The new proposed language, which the official didn't detail, aims to find a workaround of differences between Israel and Hamas about the parameters of the negotiations between phase one and phase two. Hamas wants negotiations centered on the number and identity of Palestinian prisoners to be released from Israeli jails in exchange for remaining living Israeli soldiers and male hostages held in Gaza, the official said. Israel wants negotiations to be broader and include the demilitarization of the territory controlled by Hamas.

Hamas political official Osama Hamdan said the group had yet to receive a new cease-fire proposal from mediators. Hamas political leader Ismail Haniyeh spoke by phone with the head of Egypt’s general intelligence service to discuss the negotiations, Hamas said in a statement.

Fighting in Shijaiyah and thousands flee

More than 37,800 Palestinians have been killed in the war since it began with Hamas’ attack on southern Israel on Oct. 7, according to Gaza’s Health Ministry, which doesn’t distinguish between civilians and combatants in its toll. The ministry said the bodies of 40 people killed by Israeli strikes had been brought to local hospitals over the past 24 hours.

At least three people, including a 5-year-old girl, were killed and six others were wounded in a strike in the Bureij refugee camp in central Gaza. The Israeli military didn't immediately comment.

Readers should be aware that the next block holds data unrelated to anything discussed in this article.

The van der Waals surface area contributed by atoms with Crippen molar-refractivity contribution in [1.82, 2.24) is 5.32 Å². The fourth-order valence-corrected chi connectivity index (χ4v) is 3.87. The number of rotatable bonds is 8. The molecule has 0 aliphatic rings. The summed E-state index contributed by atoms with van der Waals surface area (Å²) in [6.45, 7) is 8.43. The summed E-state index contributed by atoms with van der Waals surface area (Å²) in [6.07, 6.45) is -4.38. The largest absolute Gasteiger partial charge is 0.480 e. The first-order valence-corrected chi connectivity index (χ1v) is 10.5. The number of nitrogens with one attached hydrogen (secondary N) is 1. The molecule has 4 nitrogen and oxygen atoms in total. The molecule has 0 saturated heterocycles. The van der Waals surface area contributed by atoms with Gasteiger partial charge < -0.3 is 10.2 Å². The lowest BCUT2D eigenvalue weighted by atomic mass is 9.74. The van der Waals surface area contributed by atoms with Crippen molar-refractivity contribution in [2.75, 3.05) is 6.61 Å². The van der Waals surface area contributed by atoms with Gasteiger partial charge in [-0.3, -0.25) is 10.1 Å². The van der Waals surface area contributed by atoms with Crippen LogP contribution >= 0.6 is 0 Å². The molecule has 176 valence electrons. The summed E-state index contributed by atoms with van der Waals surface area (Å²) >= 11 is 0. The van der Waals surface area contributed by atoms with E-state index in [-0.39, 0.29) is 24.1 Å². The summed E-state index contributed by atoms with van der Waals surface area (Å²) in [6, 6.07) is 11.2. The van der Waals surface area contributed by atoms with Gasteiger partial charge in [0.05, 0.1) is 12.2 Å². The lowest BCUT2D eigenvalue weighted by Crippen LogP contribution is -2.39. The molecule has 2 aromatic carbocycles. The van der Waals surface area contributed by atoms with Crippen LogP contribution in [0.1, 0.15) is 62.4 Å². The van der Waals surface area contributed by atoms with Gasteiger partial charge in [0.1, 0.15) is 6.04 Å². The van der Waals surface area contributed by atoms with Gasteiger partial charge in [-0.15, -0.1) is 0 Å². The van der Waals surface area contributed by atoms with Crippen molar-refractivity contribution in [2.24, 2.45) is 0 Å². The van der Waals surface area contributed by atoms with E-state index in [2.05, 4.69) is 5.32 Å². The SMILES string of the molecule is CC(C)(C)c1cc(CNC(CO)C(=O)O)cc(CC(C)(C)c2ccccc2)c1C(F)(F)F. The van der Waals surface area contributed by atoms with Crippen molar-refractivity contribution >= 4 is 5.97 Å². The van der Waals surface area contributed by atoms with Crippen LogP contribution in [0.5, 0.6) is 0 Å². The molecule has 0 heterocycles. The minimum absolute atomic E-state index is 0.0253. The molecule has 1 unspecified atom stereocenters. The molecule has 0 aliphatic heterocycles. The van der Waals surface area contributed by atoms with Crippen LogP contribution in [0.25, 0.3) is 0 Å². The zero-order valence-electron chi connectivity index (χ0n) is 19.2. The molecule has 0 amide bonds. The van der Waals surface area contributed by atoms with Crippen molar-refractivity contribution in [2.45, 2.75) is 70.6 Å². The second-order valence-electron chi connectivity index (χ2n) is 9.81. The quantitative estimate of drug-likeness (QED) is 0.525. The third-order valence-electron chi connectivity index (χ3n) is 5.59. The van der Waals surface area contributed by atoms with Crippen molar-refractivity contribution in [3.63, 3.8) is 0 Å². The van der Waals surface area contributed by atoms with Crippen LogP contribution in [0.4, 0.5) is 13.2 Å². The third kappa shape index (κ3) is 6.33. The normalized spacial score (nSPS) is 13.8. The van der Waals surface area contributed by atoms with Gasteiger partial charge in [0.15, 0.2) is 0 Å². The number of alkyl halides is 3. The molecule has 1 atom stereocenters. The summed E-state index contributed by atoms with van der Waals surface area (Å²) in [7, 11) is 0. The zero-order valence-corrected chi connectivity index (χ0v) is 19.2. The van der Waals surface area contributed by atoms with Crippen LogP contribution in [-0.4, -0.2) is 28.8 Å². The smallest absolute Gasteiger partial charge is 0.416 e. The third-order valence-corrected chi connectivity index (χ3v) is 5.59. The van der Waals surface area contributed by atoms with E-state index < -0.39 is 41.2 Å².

The Oct. 7 Hamas attack in Israel killed about 1,200 people, mostly civilians, and another 250 people were taken hostage.

Israeli forces have been battling Palestinian militants in an eastern part of Gaza City, Shijaiyah, over the last week. Israel's military on Saturday noted “close-quarters combat.” Tens of thousands of Palestinians have fled their homes, according to the U.N.

“It’s like the first weeks of the invasion,” one resident, Mahmoud al-Masry said of the intensity of the fighting. “Many people were killed. Many houses were destroyed. They strike anything moving.”

Elsewhere, thousands of Palestinians who remained in Gaza’s southernmost city of Rafah fled Friday for Muwasi, a coastal tent camp designated by the Israeli army as a safe zone. Some told the AP that they evacuated because Israeli gunfire and missiles had come close to where they sheltered.

More than 1.3 million Palestinians have fled Rafah since Israel’s incursion into the city in early May, while aid groups warn there are no safe places to go.

With the heat in Gaza reaching over 32 C (89 F), many displaced people have found tents unbearable. The territory has been without electricity since Israel cut off power as part of the war, and Israel also stopped pumping drinking water to the enclave.

“Death is better than it. It is a grave,” said Barawi Bakroun, who was displaced from Gaza City, as others fanned themselves with pieces of cardboard.


Wafaa Shurafa reported from Deir al-Balah, Gaza Strip. Aamer Madhani in Asheville, North Carolina, Samy Magdy in Cairo, and Abby Sewell in Beirut, contributed to this report.